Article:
Wednesday 1 January

My last blog ended with a reference to news that Graham Maule had recently been diagnosed with lung cancer. This blog begins with news of Graham’s death on Sunday 29 December.

I first met Graham Maule at the LAST NIGHT OUT events of the Wild Good Resource Group of the Iona Community but never really began to know him until we shared a room in Iona Abbey during a Music & Worship week in 1998 in which Marty Haugen and I were the guest musicians. It was days before Graham ventured out of his room. His colleague John commented that he didn’t travel well!

I recall one evening when we drank, talked and laughed into the night … in fact there were several such evenings in his Edinburgh apartment too. This evening was during the annual Greenbelt Festival, a tented gathering of some 30k Christians. That night after a late evening worship session we retired to my tent which was always the largest and relaxed in the way we always did. Clearly we must have disturbed the sleep of nearby campers as one child approached with a request from her father to be quiet. That request came from a Cabinet Minister of the Scottish Government! When the sun rose the following morning Graham was found comatose half in – half out of his tent. It was difficult to see whether he had made it to the toilet or not. Later that morning I bumped into the esteemed Minister and apologized on Graham’s behalf but it seemed that he knew Graham and graciously understood. Still later that day I was taken to task by the leader of our group who had assumed that it was I who had caused the uproar and been the source of some pithy expletives to the child.

Many stories will be told of Graham both before and long after his funeral. His time with cancer was mercifully short and so most will have more positive memories of Graham than those of his colleagues, friends and family who cared for him. We will also have the recordings of his tenor singing voice. Most at ease in Scottish folksong he laid down some beautiful tracks with the WGRG and friends of their purpose.

As I type, and for the last few days his death has made my heart heavy. Barely a week will pass without my use of music with which he will have had some part in the creative process.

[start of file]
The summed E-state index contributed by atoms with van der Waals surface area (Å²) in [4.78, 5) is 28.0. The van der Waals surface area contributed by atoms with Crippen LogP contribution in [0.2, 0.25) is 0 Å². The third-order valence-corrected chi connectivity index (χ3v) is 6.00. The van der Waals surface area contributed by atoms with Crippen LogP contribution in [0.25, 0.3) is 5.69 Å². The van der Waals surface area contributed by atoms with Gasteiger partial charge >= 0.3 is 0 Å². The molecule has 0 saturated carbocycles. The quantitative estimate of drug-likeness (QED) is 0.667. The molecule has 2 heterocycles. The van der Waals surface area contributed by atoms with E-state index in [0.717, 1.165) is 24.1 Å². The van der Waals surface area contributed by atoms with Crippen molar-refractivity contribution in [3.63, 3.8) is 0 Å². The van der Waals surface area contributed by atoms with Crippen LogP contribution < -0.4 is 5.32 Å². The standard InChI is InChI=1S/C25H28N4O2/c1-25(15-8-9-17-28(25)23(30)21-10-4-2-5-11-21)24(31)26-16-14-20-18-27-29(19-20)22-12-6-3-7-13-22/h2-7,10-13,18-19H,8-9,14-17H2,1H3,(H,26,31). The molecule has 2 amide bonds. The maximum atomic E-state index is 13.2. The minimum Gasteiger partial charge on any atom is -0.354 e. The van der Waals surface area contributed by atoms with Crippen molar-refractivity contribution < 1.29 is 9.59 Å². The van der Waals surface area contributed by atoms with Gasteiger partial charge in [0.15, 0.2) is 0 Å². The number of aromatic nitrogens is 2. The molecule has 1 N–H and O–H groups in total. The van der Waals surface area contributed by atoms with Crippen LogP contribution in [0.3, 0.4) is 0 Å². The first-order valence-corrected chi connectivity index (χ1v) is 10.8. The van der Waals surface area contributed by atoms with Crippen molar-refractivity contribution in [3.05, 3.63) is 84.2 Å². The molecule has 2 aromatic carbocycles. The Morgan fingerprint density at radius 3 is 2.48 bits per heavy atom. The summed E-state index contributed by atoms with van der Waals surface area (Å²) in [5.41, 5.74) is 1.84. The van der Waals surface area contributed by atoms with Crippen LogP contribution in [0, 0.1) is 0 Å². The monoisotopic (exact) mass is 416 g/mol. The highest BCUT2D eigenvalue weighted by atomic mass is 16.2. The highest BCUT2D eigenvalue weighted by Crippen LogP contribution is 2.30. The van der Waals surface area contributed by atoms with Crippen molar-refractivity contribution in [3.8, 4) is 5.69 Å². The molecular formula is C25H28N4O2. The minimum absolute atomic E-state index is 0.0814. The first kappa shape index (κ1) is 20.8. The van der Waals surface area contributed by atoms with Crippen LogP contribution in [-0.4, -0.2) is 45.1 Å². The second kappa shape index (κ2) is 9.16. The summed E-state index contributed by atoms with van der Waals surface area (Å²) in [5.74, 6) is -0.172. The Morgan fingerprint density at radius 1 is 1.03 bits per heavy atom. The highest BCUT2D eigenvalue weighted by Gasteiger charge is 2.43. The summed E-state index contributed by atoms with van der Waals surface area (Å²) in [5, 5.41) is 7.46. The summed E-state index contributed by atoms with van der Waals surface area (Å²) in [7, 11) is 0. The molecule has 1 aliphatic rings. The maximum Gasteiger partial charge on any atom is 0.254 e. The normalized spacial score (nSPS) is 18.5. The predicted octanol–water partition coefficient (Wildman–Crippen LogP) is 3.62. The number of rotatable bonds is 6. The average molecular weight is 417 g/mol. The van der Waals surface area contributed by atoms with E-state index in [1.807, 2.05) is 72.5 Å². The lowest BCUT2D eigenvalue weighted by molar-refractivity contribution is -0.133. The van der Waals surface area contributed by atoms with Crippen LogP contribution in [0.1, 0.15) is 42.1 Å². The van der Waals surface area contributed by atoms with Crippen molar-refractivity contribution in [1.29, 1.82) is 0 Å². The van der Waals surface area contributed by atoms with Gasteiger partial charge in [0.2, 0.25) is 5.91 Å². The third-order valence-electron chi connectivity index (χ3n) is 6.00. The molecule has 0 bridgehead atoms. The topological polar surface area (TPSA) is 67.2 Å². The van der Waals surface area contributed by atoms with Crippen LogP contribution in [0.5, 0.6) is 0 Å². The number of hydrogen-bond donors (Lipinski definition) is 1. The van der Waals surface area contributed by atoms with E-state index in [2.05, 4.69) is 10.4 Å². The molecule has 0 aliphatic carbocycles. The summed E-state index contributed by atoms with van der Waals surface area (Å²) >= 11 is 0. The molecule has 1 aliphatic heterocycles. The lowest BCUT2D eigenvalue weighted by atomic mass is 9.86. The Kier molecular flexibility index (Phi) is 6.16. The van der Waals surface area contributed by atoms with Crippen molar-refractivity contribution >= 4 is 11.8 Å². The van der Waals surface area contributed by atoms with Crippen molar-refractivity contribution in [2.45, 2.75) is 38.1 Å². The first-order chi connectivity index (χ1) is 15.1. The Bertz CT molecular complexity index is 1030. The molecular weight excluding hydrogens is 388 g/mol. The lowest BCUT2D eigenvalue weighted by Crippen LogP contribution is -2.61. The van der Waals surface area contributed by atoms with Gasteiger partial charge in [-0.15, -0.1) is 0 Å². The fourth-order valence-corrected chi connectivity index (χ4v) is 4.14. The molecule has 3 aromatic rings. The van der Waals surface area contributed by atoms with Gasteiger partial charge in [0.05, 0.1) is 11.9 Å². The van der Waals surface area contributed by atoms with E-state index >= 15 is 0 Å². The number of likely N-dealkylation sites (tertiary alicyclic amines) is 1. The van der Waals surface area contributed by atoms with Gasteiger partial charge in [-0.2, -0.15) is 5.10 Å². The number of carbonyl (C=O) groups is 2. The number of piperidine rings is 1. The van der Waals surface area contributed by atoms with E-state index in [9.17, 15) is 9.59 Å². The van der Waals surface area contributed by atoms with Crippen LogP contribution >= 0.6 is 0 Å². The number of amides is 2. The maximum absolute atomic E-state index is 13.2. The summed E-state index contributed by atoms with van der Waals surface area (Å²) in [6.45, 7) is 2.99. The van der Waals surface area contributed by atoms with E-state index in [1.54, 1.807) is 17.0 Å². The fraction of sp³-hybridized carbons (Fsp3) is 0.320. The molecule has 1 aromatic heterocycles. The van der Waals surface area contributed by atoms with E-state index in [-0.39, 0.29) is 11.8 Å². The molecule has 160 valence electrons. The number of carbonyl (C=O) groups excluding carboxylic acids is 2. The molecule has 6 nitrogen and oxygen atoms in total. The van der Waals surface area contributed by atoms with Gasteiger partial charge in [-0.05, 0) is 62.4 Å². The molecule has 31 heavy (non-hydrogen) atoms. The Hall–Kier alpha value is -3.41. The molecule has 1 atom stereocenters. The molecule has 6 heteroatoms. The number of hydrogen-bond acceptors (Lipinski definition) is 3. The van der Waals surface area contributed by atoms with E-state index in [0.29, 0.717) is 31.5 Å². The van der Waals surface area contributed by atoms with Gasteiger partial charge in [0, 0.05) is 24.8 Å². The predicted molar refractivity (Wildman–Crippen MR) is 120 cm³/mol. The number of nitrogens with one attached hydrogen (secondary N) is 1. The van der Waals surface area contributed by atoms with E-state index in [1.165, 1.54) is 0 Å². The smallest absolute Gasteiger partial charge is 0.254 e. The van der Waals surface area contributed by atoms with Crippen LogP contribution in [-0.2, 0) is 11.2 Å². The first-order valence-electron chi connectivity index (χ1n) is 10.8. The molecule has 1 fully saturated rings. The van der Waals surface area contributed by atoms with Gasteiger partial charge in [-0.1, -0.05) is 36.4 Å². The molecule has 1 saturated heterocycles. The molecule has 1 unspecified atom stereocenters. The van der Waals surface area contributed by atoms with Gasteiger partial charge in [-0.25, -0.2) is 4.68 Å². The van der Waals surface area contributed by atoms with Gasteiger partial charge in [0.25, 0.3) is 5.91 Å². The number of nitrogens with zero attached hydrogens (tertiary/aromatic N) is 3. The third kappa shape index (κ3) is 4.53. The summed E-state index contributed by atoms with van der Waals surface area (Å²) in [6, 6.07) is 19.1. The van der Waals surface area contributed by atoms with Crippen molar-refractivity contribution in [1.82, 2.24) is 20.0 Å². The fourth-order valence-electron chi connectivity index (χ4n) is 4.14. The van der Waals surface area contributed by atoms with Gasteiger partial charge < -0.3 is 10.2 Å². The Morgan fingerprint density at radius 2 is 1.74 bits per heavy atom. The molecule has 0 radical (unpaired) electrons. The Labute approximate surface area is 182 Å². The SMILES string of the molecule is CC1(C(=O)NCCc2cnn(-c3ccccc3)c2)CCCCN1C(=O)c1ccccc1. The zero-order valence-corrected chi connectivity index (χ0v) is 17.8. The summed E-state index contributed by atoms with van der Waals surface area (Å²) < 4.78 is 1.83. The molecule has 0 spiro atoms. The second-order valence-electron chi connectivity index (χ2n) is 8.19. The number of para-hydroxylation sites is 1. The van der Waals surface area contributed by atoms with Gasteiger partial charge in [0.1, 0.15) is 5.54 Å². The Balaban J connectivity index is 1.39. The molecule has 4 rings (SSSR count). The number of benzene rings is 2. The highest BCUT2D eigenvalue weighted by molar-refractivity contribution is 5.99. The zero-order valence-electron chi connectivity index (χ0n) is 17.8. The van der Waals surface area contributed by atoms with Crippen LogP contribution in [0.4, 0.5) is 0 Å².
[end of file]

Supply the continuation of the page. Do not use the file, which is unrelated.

Tomorrow Ross, a mutual friend of Graham’s, will join me in Tampa having travelled from Glasgow prior to joining his family on a trip to Key West Florida. It will be good to light a candle for Graham at the same time as the funeral.

Christmas celebrations at St Lawrence went well. It could easily have gone pear-shaped as so many of the choir were either unavailable or ill. At the penultimate rehearsal before Christmas one singer fell badly in the car park and another became ill while she was there. In addition several sopranos would not be available. In the event I managed to entice singers from other musical groups in the parish to join us for the midnight Mass and it all went super-smoothly. At the start of every Mass I usually introduce some of the music to the people. It was a great surprise to see Val, a friend from Sheffield Cathedral days in the congregation with her son, Simon. After Mass she came up to me with tears in her eyes … my arrangement of Silent Night has that effect on folk!

The Pastor had kindly enabled me to hire another musician to cover me so that I could rest between the 4pm Vigil Mass and the Midnight and then again to lie in while the 7.30am Mass proceeded. I was then back the following morning for the three remaining Masses. I went home briefly and then joined Val with her family for a Christmas meal.

On what we Brits call ‘Boxing Day’ and the following day I relaxed and general pottered about the house. I needed to prepare for a spate of Airbnb guests. I declined one who wanted to spend almost a week from Christmas Eve and I even declined a neighbor who wanted to lodge his mother at my house! The booking on 27 December was for 4 persons who turned out to be a couple and their two mature daughters. Apart from the opening introductions I only ever saw the father who had a penchant for fine wines and rums. They were ideal guests.

On Monday 30 December I went kayaking and had the wind in my sails until the cable on my mirage drive (Hobie owners will understand) snapped and I was left at the mercy of the wind. Since it was blowing me in the direction I wished to travel it was no problem. However when I decided to return I had to abort use of the sail and paddle instead.

On New Years Eve my muscles ached after the strains of the previous day. I went into work for a few hours before playing a bilingual Mass at 5.30pm. While at work another couple who had stayed with me a few weeks earlier returned for another few days. Following this I went to a local party at which I was to offer frozen margaritas made with my Margaritaville frozen drink maker machine. Many who laughed when I first brought it to the pub were full of admiration once they tasted my potions. I had arrived at the party without a coat. The wiser locals had dressed for harsh florida winters and I was taught a lesson as the temperatures plummeted to 63f.

The party finished at 10pm and although tempted to join a few at the pub I decided that bed was wiser. I had two Masses in the morning and then a meeting with a musician colleague. Later that evening I joined friends and work colleagues for an annual bash. It was a great end to the toughest part of the Christmas Season. The rest would be downhill.


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